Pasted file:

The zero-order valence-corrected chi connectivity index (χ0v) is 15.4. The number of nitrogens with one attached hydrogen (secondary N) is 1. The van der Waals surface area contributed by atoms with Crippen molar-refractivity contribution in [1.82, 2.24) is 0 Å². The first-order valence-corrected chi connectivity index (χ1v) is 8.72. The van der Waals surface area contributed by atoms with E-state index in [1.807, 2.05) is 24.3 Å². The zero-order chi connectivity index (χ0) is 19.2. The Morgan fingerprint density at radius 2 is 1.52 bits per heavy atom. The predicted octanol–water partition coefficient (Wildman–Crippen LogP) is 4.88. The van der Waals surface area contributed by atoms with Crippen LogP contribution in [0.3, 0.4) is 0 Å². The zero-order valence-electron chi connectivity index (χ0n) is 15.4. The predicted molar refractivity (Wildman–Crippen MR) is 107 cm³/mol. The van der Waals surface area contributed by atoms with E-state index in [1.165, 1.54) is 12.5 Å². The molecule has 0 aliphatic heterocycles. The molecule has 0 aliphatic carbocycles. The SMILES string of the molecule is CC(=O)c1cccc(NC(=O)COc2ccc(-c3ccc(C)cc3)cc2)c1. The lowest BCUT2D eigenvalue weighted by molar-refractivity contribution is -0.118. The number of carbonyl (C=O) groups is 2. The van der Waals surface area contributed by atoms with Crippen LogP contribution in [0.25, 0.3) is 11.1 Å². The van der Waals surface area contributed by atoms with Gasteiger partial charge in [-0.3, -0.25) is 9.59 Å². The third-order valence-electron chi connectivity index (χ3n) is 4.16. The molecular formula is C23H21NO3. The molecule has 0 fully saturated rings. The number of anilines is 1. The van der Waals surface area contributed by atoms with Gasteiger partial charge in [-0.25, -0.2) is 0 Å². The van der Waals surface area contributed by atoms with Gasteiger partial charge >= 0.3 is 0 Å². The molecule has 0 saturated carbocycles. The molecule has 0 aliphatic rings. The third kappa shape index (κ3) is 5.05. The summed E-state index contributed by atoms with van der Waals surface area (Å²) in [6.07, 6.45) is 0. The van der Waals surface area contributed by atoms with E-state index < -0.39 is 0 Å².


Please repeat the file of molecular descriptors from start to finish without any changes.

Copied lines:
The zero-order valence-corrected chi connectivity index (χ0v) is 15.4. The number of nitrogens with one attached hydrogen (secondary N) is 1. The van der Waals surface area contributed by atoms with Crippen molar-refractivity contribution in [1.82, 2.24) is 0 Å². The first-order valence-corrected chi connectivity index (χ1v) is 8.72. The van der Waals surface area contributed by atoms with E-state index in [1.807, 2.05) is 24.3 Å². The zero-order chi connectivity index (χ0) is 19.2. The Morgan fingerprint density at radius 2 is 1.52 bits per heavy atom. The predicted octanol–water partition coefficient (Wildman–Crippen LogP) is 4.88. The van der Waals surface area contributed by atoms with Crippen LogP contribution in [0.3, 0.4) is 0 Å². The zero-order valence-electron chi connectivity index (χ0n) is 15.4. The predicted molar refractivity (Wildman–Crippen MR) is 107 cm³/mol. The van der Waals surface area contributed by atoms with E-state index in [1.165, 1.54) is 12.5 Å². The molecule has 0 aliphatic heterocycles. The molecule has 0 aliphatic carbocycles. The SMILES string of the molecule is CC(=O)c1cccc(NC(=O)COc2ccc(-c3ccc(C)cc3)cc2)c1. The lowest BCUT2D eigenvalue weighted by molar-refractivity contribution is -0.118. The number of carbonyl (C=O) groups is 2. The van der Waals surface area contributed by atoms with Crippen LogP contribution in [0.25, 0.3) is 11.1 Å². The van der Waals surface area contributed by atoms with Gasteiger partial charge in [-0.3, -0.25) is 9.59 Å². The third-order valence-electron chi connectivity index (χ3n) is 4.16. The molecular formula is C23H21NO3. The molecule has 0 fully saturated rings. The number of anilines is 1. The van der Waals surface area contributed by atoms with Gasteiger partial charge in [-0.25, -0.2) is 0 Å². The van der Waals surface area contributed by atoms with Gasteiger partial charge >= 0.3 is 0 Å². The molecule has 0 saturated carbocycles. The molecule has 0 aliphatic rings. The third kappa shape index (κ3) is 5.05. The summed E-state index contributed by atoms with van der Waals surface area (Å²) in [6.07, 6.45) is 0. The van der Waals surface area contributed by atoms with E-state index < -0.39 is 0 Å².